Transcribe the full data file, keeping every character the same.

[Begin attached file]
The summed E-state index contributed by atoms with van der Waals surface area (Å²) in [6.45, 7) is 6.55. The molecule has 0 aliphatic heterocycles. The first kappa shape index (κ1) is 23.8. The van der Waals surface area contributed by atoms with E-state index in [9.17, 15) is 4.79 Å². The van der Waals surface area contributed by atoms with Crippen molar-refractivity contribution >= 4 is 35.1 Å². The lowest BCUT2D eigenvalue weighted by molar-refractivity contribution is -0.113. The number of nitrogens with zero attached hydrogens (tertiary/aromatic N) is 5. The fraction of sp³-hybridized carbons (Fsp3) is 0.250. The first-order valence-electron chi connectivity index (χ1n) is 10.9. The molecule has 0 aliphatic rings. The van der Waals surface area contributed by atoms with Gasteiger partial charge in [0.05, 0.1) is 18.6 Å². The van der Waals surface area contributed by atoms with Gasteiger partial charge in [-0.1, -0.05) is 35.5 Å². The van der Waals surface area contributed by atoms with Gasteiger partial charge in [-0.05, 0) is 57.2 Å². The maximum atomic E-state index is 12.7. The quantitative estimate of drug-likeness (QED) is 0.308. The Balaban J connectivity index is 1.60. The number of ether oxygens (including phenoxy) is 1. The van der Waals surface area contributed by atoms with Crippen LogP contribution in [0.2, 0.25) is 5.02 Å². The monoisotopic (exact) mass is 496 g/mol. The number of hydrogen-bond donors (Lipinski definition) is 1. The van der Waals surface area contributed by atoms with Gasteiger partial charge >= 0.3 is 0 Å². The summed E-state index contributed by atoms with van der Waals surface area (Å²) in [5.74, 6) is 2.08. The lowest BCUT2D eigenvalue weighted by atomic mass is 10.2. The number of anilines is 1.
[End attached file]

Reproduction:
The summed E-state index contributed by atoms with van der Waals surface area (Å²) in [6.45, 7) is 6.55. The molecule has 0 aliphatic heterocycles. The first kappa shape index (κ1) is 23.8. The van der Waals surface area contributed by atoms with E-state index in [9.17, 15) is 4.79 Å². The van der Waals surface area contributed by atoms with Crippen molar-refractivity contribution >= 4 is 35.1 Å². The lowest BCUT2D eigenvalue weighted by molar-refractivity contribution is -0.113. The number of nitrogens with zero attached hydrogens (tertiary/aromatic N) is 5. The fraction of sp³-hybridized carbons (Fsp3) is 0.250. The first-order valence-electron chi connectivity index (χ1n) is 10.9. The molecule has 0 aliphatic rings. The van der Waals surface area contributed by atoms with Gasteiger partial charge in [0.05, 0.1) is 18.6 Å². The van der Waals surface area contributed by atoms with Gasteiger partial charge in [-0.1, -0.05) is 35.5 Å². The van der Waals surface area contributed by atoms with Gasteiger partial charge in [-0.05, 0) is 57.2 Å². The maximum atomic E-state index is 12.7. The quantitative estimate of drug-likeness (QED) is 0.308. The Balaban J connectivity index is 1.60. The number of ether oxygens (including phenoxy) is 1. The van der Waals surface area contributed by atoms with Crippen LogP contribution in [0.2, 0.25) is 5.02 Å². The monoisotopic (exact) mass is 496 g/mol. The number of hydrogen-bond donors (Lipinski definition) is 1. The van der Waals surface area contributed by atoms with Gasteiger partial charge >= 0.3 is 0 Å². The summed E-state index contributed by atoms with van der Waals surface area (Å²) in [5.74, 6) is 2.08. The lowest BCUT2D eigenvalue weighted by atomic mass is 10.2. The number of anilines is 1.